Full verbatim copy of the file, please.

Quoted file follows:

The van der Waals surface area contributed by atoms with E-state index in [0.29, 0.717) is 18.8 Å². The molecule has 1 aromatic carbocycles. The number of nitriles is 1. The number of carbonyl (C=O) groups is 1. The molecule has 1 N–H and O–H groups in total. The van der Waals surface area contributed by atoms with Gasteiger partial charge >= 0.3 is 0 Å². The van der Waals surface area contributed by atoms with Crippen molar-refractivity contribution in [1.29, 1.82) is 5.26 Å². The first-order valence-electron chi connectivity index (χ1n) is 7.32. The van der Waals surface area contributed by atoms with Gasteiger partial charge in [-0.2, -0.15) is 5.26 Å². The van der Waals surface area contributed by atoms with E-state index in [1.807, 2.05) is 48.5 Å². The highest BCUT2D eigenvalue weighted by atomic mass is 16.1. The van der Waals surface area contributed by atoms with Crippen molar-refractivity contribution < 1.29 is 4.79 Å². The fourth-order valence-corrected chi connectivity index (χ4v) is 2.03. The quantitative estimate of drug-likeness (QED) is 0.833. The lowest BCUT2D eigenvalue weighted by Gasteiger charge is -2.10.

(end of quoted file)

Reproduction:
The van der Waals surface area contributed by atoms with E-state index in [0.29, 0.717) is 18.8 Å². The molecule has 1 aromatic carbocycles. The number of nitriles is 1. The number of carbonyl (C=O) groups is 1. The molecule has 1 N–H and O–H groups in total. The van der Waals surface area contributed by atoms with Gasteiger partial charge >= 0.3 is 0 Å². The van der Waals surface area contributed by atoms with Crippen molar-refractivity contribution in [1.29, 1.82) is 5.26 Å². The first-order valence-electron chi connectivity index (χ1n) is 7.32. The van der Waals surface area contributed by atoms with Gasteiger partial charge in [-0.2, -0.15) is 5.26 Å². The van der Waals surface area contributed by atoms with E-state index in [1.807, 2.05) is 48.5 Å². The highest BCUT2D eigenvalue weighted by atomic mass is 16.1. The van der Waals surface area contributed by atoms with Crippen molar-refractivity contribution < 1.29 is 4.79 Å². The fourth-order valence-corrected chi connectivity index (χ4v) is 2.03. The quantitative estimate of drug-likeness (QED) is 0.833. The lowest BCUT2D eigenvalue weighted by Gasteiger charge is -2.10.